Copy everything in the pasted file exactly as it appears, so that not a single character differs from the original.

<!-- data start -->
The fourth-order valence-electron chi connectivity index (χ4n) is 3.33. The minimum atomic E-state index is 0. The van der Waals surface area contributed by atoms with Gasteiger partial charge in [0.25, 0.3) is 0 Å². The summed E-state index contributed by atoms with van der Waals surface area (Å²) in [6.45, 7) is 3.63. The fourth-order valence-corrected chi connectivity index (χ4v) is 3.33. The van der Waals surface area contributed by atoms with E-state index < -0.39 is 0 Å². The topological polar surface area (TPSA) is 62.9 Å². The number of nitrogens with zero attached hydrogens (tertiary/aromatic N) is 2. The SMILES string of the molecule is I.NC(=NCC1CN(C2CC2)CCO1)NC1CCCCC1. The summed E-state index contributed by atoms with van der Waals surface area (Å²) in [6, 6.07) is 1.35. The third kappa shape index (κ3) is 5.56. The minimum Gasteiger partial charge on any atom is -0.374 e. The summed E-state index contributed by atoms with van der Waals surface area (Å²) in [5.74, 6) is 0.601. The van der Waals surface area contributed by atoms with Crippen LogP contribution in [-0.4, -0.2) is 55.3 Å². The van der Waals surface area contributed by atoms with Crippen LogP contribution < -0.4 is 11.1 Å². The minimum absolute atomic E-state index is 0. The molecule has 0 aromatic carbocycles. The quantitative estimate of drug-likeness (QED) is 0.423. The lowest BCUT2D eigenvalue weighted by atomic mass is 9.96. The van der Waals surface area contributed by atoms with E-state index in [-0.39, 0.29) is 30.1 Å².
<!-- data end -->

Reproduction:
The fourth-order valence-electron chi connectivity index (χ4n) is 3.33. The minimum atomic E-state index is 0. The van der Waals surface area contributed by atoms with Gasteiger partial charge in [0.25, 0.3) is 0 Å². The summed E-state index contributed by atoms with van der Waals surface area (Å²) in [6.45, 7) is 3.63. The fourth-order valence-corrected chi connectivity index (χ4v) is 3.33. The van der Waals surface area contributed by atoms with E-state index < -0.39 is 0 Å². The topological polar surface area (TPSA) is 62.9 Å². The number of nitrogens with zero attached hydrogens (tertiary/aromatic N) is 2. The SMILES string of the molecule is I.NC(=NCC1CN(C2CC2)CCO1)NC1CCCCC1. The summed E-state index contributed by atoms with van der Waals surface area (Å²) in [6, 6.07) is 1.35. The third kappa shape index (κ3) is 5.56. The minimum Gasteiger partial charge on any atom is -0.374 e. The summed E-state index contributed by atoms with van der Waals surface area (Å²) in [5.74, 6) is 0.601. The van der Waals surface area contributed by atoms with Crippen LogP contribution in [-0.4, -0.2) is 55.3 Å². The van der Waals surface area contributed by atoms with Crippen LogP contribution < -0.4 is 11.1 Å². The minimum absolute atomic E-state index is 0. The molecule has 0 aromatic carbocycles. The quantitative estimate of drug-likeness (QED) is 0.423. The lowest BCUT2D eigenvalue weighted by atomic mass is 9.96. The van der Waals surface area contributed by atoms with E-state index in [-0.39, 0.29) is 30.1 Å².